Objects: M290abc, M276, M287abc, M229, and M270
JIAAW, Minassian Collection
This Virtual Vault post focuses on a subset of objects in the Joukowsky Institute’s collection whose origins have been the subject of debate amongst Joukowsky community members for some time. They are the pottery roundels that were given to the JIAAW as part of the Minassian Collection, consisting of round pieces of clay with designs etched onto their surfaces, as well as both negative and positive plaster impressions of the clay roundels. The roundels depict a wide range of designs and symbolic subjects, including animals, plants, and geometric shapes. While the Institute’s records attribute these roundels to 13th century Iran, similar objects have been found in many other ancient sites, with some having been used for entirely different purposes from one another.
Some of the earliest examples of clay molds come from Central Mexico during the Early Formative period (ca. 1800-1200 BCE), where they were used as decorative devices for embellishing clothing, ceramics, and even the person. Typically depicting abstract geometric designs and animal imagery, often in repeating patterns, these clay stamps have been found in ancient burial sites, indicating the meaningful cultural association attached to these objects. The practice of creating and using these clay stamps continued through to the early sixteenth century CE, as exemplified by the Aztec people’s wide use of stamps to apply ink to figurines, clothing, paper, and the body.
Aside from decoration, stamps in antiquity also served practical purposes. Lumps of clay pressed with seal markings, or bullae, originate from the Seleucid period in Iran (306 – c.150 BCE). Bullae were used to shut jars, doors, and baskets, and were designed to prevent tampering with the contents inside.
Cylinder seals could be used to impress intricate designs onto bullae, or were covered with ink and rolled directly onto important documents.
Meanwhile, the ancient Romans used stamps for similar purposes of identification and proof of ownership, but instead of marking papers they marked bread. Since most bread was baked in communal ovens, Roman bakers placed custom bronze stamps on top of their dough so that they could differentiate finished loaves from one another.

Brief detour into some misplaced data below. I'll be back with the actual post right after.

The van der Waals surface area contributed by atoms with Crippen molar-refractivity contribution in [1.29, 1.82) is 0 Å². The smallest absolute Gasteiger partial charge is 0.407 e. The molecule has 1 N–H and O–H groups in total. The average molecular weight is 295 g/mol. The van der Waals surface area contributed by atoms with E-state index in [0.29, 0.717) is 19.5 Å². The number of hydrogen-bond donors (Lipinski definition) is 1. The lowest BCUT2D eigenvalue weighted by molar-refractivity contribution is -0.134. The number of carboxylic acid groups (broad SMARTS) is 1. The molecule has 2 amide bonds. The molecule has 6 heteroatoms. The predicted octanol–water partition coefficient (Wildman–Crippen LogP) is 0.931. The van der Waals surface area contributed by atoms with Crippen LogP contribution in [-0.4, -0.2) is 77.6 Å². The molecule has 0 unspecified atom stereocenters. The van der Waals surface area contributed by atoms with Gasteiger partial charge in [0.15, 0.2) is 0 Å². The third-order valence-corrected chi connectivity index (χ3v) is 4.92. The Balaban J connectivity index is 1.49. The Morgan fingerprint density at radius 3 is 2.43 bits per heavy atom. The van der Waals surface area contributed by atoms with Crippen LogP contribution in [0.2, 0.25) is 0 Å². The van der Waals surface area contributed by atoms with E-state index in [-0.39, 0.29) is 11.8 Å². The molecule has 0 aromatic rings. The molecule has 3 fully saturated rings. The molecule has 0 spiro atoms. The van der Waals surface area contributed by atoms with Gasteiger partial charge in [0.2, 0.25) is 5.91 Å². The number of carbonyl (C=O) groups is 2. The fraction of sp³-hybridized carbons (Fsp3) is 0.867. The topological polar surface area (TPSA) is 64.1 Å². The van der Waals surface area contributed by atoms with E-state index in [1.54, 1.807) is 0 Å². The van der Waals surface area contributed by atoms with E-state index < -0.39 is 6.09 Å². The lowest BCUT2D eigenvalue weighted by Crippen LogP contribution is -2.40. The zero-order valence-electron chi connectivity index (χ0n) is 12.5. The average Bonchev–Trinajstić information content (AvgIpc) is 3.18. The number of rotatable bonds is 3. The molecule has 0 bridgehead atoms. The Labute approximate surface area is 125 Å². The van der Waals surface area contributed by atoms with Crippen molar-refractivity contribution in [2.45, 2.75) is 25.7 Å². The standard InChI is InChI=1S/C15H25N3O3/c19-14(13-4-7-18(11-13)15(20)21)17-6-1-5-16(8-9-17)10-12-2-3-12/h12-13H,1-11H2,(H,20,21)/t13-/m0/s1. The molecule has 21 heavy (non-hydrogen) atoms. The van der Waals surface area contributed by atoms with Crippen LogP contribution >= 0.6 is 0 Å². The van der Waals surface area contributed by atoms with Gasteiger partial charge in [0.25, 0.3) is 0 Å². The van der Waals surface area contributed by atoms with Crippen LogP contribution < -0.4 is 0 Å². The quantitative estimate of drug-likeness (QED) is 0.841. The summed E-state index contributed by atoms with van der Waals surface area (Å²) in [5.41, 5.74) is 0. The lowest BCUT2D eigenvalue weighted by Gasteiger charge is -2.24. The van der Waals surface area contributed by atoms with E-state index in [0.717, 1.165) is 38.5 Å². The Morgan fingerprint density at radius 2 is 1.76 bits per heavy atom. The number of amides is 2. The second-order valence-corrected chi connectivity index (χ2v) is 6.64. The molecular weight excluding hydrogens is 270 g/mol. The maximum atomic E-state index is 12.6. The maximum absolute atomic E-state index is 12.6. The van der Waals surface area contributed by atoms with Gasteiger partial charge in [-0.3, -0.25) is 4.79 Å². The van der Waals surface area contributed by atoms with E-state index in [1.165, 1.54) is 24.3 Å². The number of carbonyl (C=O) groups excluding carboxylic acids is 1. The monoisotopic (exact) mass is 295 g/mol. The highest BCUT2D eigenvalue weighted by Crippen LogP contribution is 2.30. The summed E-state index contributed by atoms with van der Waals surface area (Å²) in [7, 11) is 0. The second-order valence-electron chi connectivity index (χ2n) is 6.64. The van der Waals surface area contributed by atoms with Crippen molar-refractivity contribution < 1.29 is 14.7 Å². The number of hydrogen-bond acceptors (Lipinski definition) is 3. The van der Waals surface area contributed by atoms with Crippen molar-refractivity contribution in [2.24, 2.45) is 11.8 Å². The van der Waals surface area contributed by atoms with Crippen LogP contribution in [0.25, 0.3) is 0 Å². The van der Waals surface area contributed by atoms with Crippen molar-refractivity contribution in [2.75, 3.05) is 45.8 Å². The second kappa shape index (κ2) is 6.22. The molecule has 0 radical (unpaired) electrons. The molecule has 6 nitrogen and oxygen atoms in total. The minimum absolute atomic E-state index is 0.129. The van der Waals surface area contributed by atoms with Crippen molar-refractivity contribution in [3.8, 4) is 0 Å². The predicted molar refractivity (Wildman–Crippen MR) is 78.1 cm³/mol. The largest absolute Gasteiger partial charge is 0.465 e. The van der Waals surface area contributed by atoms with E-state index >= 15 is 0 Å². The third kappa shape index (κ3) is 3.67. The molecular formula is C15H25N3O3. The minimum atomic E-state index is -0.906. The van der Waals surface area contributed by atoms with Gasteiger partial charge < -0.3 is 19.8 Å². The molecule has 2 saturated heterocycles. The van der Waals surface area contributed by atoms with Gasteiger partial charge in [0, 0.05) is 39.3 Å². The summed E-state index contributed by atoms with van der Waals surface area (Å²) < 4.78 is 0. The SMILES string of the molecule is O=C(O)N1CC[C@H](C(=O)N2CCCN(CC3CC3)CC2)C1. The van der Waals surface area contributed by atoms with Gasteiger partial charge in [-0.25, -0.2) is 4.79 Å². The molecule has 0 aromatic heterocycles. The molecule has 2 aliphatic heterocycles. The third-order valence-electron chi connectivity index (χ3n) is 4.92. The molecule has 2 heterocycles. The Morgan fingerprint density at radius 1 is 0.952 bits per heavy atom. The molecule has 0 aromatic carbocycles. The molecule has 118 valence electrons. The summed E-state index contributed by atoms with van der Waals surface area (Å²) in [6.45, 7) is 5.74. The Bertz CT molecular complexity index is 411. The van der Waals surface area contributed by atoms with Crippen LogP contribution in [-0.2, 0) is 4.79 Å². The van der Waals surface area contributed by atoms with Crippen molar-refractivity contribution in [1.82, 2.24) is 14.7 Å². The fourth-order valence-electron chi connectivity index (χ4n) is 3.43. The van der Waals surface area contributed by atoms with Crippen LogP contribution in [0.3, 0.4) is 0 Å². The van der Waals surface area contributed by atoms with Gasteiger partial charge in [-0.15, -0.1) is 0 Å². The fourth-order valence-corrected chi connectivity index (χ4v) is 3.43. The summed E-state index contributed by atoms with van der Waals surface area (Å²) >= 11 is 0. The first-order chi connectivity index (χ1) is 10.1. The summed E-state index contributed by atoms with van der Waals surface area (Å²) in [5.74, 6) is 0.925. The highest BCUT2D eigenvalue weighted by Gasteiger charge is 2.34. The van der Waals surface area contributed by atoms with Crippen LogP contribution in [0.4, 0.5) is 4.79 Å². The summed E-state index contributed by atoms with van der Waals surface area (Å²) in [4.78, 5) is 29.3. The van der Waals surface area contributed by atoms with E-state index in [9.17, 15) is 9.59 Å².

Yet, the use of stamp-like objects in antiquity did not stop with bullae or bread making. The Metropolitan Museum of Art in New York is home to a group of ceramic roundels similar to the ones here at the Joukowsky Institute that also once belonged to Kirkor Minassian. According to the Met, these roundels are actually bath scrapers, used in steamy bath houses called hammams to scrub away dead skin and eliminate impurities. Like the clay roundels in the Joukowsky Vault, these scrapers have been attributed to 12th-13th century Iran. While simpler designs could have served the same function of exfoliating the skin, perhaps the intricate illustrations of these bath scrapers says something about the personality of both the artisans who made them and the ancient people who bought and used them.
The exploration of these once mysterious pottery roundels reflects the natural place that curiosity and imagination have in archaeology. When placed next to one another, each of the objects mentioned in this post share key characteristics that can make them seem very similar to one another. Yet, a deeper look within each object’s cultural context demonstrates the many uses and purposes of stamp-like objects in antiquity despite their apparent similarities.
-Jinette Jimenez ‘21
Read more about ancient stamps and seals:
See other examples of stamps and bath scrapers: